Yole predicts the 'sensorization' of modern life

June 10, 2015 // By Peter Clarke
After the consumerization of electronics – which took the semiconductor industry from something driven by enterprise computing to its current position as the supply of components of mobile devices – comes the sensorization of electronics, and of our lives. That is according to Jean-Christophe Eloy, CEO of market analysis firm Yole Developpement.

Over the next five years dramatic unit growth in MEMS sensors will be accompanied by a similar level of average selling price attrition along with investment cycles in software, production on 300mm-diameter wafers and the creation of novel methods of detection and related sensors.

Two of the categories likely to succeed are MEMS for photonics applications and gas sensors, according to Yole. This is based on an assessment of multiple criteria required for success in the market.

The global MEMS sensor market was worth about $11.1 billion in 2014, according to Yole. The company forecasts the market will be 30 billion units shipped in 2020 and be worth $20 billion.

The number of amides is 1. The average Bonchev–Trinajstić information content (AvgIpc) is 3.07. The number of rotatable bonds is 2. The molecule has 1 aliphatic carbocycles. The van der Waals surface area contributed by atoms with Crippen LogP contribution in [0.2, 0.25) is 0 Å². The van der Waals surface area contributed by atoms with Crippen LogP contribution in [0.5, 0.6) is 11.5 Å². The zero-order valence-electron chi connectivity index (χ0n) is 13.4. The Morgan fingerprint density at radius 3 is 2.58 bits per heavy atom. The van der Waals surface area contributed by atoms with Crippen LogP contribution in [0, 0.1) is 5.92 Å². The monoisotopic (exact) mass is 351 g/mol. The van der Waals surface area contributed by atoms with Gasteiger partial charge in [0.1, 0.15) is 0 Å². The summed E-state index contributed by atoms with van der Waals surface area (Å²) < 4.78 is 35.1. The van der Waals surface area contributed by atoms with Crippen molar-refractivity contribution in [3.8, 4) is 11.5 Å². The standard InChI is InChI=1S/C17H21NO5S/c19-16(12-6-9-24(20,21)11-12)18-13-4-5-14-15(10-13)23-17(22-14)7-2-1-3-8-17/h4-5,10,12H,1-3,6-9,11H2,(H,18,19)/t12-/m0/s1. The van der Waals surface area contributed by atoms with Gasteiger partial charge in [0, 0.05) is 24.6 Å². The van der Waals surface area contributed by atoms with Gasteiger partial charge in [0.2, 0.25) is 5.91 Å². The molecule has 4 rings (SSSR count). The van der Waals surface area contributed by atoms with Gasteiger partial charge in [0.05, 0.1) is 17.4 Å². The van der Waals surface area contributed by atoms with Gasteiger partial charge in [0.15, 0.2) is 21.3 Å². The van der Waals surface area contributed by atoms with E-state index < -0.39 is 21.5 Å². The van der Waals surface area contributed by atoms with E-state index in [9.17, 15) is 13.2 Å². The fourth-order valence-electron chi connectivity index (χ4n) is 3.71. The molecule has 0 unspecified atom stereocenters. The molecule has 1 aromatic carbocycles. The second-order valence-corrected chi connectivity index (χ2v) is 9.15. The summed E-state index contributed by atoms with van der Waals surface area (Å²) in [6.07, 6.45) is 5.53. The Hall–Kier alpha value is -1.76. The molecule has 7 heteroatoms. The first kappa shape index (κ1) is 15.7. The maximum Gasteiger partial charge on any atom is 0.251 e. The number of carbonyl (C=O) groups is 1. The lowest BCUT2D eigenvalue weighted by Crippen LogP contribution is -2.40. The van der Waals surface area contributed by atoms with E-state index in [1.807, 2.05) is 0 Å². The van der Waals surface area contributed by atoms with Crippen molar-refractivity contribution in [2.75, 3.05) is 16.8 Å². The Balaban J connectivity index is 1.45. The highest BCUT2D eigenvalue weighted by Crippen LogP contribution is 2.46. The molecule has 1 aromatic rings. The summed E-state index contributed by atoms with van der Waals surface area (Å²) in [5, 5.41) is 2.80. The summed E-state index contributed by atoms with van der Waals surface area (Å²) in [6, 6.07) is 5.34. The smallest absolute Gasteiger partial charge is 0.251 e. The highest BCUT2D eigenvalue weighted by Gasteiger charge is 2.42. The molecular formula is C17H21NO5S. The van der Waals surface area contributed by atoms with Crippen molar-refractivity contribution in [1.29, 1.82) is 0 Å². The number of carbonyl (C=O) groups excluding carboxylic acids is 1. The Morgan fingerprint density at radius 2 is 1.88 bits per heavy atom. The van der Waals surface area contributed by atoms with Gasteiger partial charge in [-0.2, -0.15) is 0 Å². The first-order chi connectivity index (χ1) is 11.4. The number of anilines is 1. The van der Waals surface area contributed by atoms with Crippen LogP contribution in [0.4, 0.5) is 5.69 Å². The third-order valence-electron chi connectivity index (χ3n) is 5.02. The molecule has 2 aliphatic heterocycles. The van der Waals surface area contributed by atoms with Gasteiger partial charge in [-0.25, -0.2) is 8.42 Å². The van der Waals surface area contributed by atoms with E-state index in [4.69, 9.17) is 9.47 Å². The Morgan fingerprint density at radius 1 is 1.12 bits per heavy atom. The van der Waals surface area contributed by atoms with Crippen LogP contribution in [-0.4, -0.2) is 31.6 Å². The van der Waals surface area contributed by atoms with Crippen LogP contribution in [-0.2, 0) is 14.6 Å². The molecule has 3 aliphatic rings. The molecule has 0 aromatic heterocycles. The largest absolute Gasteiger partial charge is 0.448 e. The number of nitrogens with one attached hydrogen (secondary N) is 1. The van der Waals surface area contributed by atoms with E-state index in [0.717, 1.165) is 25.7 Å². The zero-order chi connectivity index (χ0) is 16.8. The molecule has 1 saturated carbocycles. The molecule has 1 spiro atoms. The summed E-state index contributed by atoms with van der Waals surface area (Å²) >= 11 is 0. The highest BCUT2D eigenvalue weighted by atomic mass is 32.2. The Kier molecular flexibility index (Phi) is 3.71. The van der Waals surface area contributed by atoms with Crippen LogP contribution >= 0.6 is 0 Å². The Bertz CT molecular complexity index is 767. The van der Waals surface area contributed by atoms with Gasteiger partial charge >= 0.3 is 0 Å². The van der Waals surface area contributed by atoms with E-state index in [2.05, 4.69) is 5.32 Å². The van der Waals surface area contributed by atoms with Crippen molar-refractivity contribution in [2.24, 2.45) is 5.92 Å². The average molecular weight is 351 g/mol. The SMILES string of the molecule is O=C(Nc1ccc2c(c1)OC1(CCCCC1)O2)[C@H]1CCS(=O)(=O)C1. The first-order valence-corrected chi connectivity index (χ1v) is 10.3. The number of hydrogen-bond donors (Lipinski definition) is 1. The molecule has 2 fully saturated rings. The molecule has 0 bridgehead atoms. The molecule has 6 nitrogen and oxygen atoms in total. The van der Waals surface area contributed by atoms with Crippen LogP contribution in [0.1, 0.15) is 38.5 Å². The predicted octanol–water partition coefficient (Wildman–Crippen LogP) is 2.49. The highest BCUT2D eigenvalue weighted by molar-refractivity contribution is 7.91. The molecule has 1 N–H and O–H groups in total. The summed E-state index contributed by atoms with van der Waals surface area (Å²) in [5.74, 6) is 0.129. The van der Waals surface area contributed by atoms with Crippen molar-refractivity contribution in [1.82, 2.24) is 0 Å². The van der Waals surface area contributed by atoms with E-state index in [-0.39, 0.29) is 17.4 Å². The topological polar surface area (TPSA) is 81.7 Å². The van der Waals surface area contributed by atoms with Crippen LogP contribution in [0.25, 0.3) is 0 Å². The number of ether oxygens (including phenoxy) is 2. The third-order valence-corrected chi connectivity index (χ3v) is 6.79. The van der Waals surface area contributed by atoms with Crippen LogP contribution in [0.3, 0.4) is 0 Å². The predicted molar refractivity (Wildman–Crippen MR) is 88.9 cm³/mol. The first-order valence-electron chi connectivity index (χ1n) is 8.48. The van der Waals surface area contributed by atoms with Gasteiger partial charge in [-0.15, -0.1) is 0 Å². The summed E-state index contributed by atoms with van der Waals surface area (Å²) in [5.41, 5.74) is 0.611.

Yole expects unit growth to enjoy a compound annual growth rate (CAGR) over the period 2015 to 2020 of 17 percent. However, strong price pressure, will result in revenue growth CAGR of just 3 percent over the same time period.

The expected growth is expected to come from the "sensorization" of people's lives in wearables, the Internet of Things, medical electronics and in the automotive industry with autonomous vehicles as a target.

But that will include price reductions. "For example, it costs just $0.025 to produce a Bosch BMA355 accelerometer," said Eloy. Motion sensing functions are becoming as cheap as temperature sensors were a few years ago, he said.

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